California healthcare proposal unveiled at Capitol aims to build on Obamacare gains
Promising to build on the Affordable Care Act, a coalition of influential interest groups announced a new legislative push Thursday for a patchwork of measures that aim to make healthcare in California cheaper and more accessible.
Advocates touted a slate of proposals, including expanding Medi-Cal access to adults without legal status and increasing subsidies to those buying insurance on the Covered California exchange, as priorities for this legislative session.
“This uniquely Californian campaign seeks not just to protect our progress, but advance an aspirational agenda that is achievable without the need of approval from a hostile federal government,” said Anthony Wright, executive director of the advocacy group Health Access California, at a Capitol news conference.
The ability to act independently of the federal government is a key contrast from the single-payer proposal, Senate Bill 562, which has consumed much of Sacramento’s healthcare debate in the last year. That bill would rely on permission from Washington in order to establish a sweeping system that covers all Californians’ healthcare costs, including those who would otherwise be on Medicare or Medi-Cal.
Wright said he did not see a tension between the approach taken by his coalition, which includes labor unions, community health organizations and immigrant rights groups, and that of single payer proponents.
“This is entirely complementary with other efforts that are on different tracks and different timelines,” he said, arguing that success of these incremental measures now could lay the groundwork for single-payer in the future. “If that window of opportunity opens up at the federal level, we will be better positioned if we can get to universal coverage, if we can get to cost controls, if we can get to improvements in these key consumer protections.”
The California Nurses Assn., the sponsor of SB 562, praised elements of the package — notably the expansion of Medi-Cal to immigrants who are in the country illegally — but said its proposal also would have extended healthcare coverage to that population.
“Overall, it would be less fragmented to do a comprehensive approach like SB 562 that actually solves the problem without scrambling to push piecemeal legislation, some of which only reinforce the existing profit-focused insurance system,” said Chuck Idelson, spokesman for the nurses’ union.
Proponents don’t yet have a cost estimate for the proposal but rough estimates would total in the billions of dollars. Wright said they would seek money in the budget but did not rule out proposing new taxes to pay for the proposals.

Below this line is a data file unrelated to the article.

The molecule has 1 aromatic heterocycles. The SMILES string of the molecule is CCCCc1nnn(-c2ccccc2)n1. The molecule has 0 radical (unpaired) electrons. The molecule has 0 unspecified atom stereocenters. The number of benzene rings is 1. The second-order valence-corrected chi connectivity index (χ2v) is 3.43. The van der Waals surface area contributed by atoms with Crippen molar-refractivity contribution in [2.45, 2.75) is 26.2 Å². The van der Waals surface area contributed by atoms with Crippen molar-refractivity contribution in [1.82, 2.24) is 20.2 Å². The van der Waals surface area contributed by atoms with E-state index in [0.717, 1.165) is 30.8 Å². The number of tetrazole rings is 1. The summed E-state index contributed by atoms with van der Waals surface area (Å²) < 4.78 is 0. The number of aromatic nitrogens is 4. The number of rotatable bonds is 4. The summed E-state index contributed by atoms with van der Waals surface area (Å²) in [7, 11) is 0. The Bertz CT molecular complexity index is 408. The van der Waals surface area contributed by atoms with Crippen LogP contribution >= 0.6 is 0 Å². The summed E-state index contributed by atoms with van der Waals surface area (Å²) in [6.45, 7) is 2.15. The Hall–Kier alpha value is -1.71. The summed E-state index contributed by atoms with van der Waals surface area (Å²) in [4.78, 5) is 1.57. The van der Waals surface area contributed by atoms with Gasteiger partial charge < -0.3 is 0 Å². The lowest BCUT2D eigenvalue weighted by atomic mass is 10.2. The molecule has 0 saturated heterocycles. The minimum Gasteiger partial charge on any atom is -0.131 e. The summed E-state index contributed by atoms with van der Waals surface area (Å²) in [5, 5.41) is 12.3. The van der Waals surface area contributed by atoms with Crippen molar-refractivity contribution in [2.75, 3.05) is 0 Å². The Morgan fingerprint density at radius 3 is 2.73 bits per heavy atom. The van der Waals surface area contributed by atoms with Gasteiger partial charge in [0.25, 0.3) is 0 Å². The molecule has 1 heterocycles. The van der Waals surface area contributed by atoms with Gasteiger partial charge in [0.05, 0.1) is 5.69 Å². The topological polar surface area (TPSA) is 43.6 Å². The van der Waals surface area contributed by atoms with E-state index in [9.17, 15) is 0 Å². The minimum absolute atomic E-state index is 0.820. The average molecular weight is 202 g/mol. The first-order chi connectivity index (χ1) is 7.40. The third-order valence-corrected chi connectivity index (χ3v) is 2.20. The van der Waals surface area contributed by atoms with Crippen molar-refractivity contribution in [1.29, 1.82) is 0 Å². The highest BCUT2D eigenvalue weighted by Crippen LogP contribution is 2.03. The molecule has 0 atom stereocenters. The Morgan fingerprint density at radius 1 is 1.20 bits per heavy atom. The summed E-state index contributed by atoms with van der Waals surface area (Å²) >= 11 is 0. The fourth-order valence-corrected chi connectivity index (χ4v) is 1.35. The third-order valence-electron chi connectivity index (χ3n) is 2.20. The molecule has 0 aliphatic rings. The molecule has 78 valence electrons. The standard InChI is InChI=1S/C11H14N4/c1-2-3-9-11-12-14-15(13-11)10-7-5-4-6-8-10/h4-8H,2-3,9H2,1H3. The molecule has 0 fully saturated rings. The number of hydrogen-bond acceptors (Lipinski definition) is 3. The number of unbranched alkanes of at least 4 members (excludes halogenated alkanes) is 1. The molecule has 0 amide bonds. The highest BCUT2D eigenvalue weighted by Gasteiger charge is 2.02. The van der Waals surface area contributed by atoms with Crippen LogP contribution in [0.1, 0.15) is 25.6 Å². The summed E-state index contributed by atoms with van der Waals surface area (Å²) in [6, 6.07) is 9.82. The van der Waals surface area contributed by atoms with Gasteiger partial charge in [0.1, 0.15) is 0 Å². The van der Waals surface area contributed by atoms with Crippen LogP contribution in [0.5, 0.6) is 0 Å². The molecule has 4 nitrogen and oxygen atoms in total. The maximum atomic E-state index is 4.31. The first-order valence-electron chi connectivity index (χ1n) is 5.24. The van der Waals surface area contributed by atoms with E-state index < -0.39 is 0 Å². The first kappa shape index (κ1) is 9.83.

California’s uninsured rate plummeted from 17.2% in 2013 to 6.8% currently after the implementation of the Affordable Care Act. Of the remaining 1.8 million Californians uninsured, more than half are immigrants who are in the country illegally.
Advocates successfully pushed Gov. Jerry Brown to expand Medi-Cal to children without legal status, but were unsuccessful in an attempt to extend that coverage to young adults last year.
“Immigrants are an integral part of our state and shape our neighborhoods, workplaces, schools and communities,” said Cynthia Buiza, executive director of the California Immigrant Policy Center. “With Health4All, California has an opportunity to remove barriers on healthcare based on immigration status.”
The Medi-Cal expansion got an endorsement Thursday from the California Medical Assn., the influential lobbying group for the state’s doctors. The association also backed other components of the plan, including establishing a state-level mandate to purchase insurance to replace the federal requirement repealed last year.
The scope of the package touches nearly every aspect of the healthcare system, from health plans to prescription drugs. Some measures are holdovers that were introduced last year, but failed to advance. Other elements are still to be fully fleshed out, including the form of subsidies offered to make insurance on the individual market cheaper, and the possibility of crafting a public option to ensure more options on the Covered California market.
Some components of the package include establishing quality assessments for Medi-Cal managed care plans, regulating health plan mergers and maintaining a $250 cap on prescription drug co-pays.
Other measures take aim at actions by the federal government that advocates say undermine the Affordable Care Act. One bill would ban the availability of “short-term” insurance plansthat do not have to meet requirements under Obamacare, which have been encouraged by the Trump administration. Another bill would bar work requirements for Medi-Cal, a policy pursued by several other states, including Kentucky, with the blessing of the White House.
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